In this file:

 

·         China Back Buying More U.S. Soy Just Days After Last Spree

    Cofco and Sinograin buy several million tons of American soy

    Purchases are a sign China is working to ease trade tensions

 

·         How many soybean acres do we need in 2019?

Although the number of soybean acres may decrease, some farmers will plant more in order to reach the break even point.

 

 

 

China Back Buying More U.S. Soy Just Days After Last Spree

 

    Cofco and Sinograin buy several million tons of American soy

    Purchases are a sign China is working to ease trade tensions

 

Bloomberg News

February 5, 2019

 

China’s back buying more U.S. soybeans just days after the last round of purchases by the world’s top importer.

 

State-run buyer Cofco Corp. bought almost 1 million metric tons of the oilseed, while Sinograin purchased more than a million tons, the two companies said in separate statements on Tuesday. That follows an announcement on Saturday that they had purchased 2 million tons from America after officials from the two countries met in Washington for trade negotiations.

 

On Monday, the Chinese state-run companies were seeking soybean for shipment from both ports in the U.S. Gulf and the Pacific Northwest, according to people familiar with the matter, who asked not to be identified because the information is private. The cargoes sought were for shipment around the summer months, the people said.

 

American exporters sold 2.603 million tons of soybeans to China for delivery by Aug. 31, the U.S. Department of Agriculture said on Tuesday. That’s the third-largest daily transaction in the agency’s records. On Monday, the USDA reported sales of 612,000 tons for the same period.

 

While the amount is still just a fraction of the 30 million to 35 million tons that China typically buys from America in a year, the frequency of the purchases may give U.S. farmers some cheer. It’s also a sign that China is willing to work toward ending trade hostilities between the two nations as President Donald Trump pressures counterpart Xi Jinping to buy more American goods to close a trade gap.

 

Sinograin is taking steps to implement the mutual understanding agreed on by China and the U.S., Sinograin’s spokesman said on the phone on Tuesday...

 

more, including links, table, chart

https://www.bloomberg.com/news/articles/2019-02-05/china-back-buying-more-u-s-soybeans-just-days-after-last-spree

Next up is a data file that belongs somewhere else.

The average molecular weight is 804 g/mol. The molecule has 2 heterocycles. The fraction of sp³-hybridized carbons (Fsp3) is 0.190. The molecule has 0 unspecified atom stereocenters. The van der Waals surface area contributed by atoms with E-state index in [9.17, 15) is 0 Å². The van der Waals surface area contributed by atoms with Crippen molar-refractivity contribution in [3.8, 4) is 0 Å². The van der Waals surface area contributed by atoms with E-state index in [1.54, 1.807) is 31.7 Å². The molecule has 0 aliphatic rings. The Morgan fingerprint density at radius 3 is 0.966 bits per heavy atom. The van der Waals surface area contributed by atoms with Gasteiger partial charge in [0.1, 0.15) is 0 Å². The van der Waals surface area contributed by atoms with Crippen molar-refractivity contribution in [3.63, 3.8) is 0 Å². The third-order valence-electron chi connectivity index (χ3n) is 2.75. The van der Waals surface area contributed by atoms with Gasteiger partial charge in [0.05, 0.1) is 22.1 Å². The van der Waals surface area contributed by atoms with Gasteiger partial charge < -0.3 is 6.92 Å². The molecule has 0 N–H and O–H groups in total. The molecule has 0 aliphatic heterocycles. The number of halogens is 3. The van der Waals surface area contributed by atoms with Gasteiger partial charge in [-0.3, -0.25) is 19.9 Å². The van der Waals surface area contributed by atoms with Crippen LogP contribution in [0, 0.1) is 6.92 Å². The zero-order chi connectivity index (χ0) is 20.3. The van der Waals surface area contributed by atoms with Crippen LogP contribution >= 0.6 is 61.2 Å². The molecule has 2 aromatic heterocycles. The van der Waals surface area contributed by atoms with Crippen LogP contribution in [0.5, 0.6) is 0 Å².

How many soybean acres do we need in 2019?

Although the number of soybean acres may decrease, some farmers will plant more in order to reach the break even point.

 

By Todd Hubbs, University of Illinois

via Corn+Soybean Digest - Feb 05, 2019

 

We have reached the time of the year where speculation about acreage for the 2019 crops begins in earnest.  While the number of acres planted to soybeans appears set to decrease, current projections indicate an intention to plant significantly more acres than necessary to reach breakeven prices in Illinois under current consumption and stock level forecasts.

 

Projections by industry analysts place 2019 soybean planted acreage in a range from 84.5 to 86.5 million acres.  A reduction in soybean acreage from the 89.1 million acres planted in 2018 seems probable.  We currently project soybean planted acreage at 85.7 million acres.  An analysis of the number of soybean acres necessary in 2019 to produce a 2019-20 marketing year price for soybeans near the cost of production may be revealing.  This analysis uses a 2019 crop budget on high productivity farmland for soybeans following corn in central Illinois.  A land cost of $260 per acre and $363 per acre non-land costs brings total costs to $623 per acre.  Assuming a 63-bushel per acre yield, the breakeven price under this cost structure comes in at $9.80 per bushel.  The seasonal average price for soybeans in Illinois averaged near 27 cents per bushel higher than the national farm price over the last three years.  Assuming this holds next marketing year, a national average farm price near $9.53 per bushel is necessary during the 2019-20 marketing year to reach breakeven in central Illinois.

 

In 2016-17, the seasonal average farm price was $9.47 at an ending stocks-to-use ratio of 7.1 percent.  We assume an ending stocks-to-use ratio near 7.1 percent creates the scenario necessary to reach soybean prices in the mid-$9.00 range for 2019-20.  In the latest WASDE report, the USDA projected soybean stocks at the start of the 2019-20 marketing year at 955 million bushels.  At 52.1 bushels, the current 2018 forecast for U.S. average soybean yield is widely expected to move lower in the final USDA production estimate.  By assuming a 2018 final yield of 51.8 bushels per acre, ending stocks of 929 million bushels result from the consumption level at the current forecast of 4.107 billion bushels.

 

Soybean use projections for the 2019-20 marketing year suffer from uncertainty regarding trade negotiations with China...

 

more

https://www.farmprogress.com/planting/how-many-soybean-acres-do-we-need-2019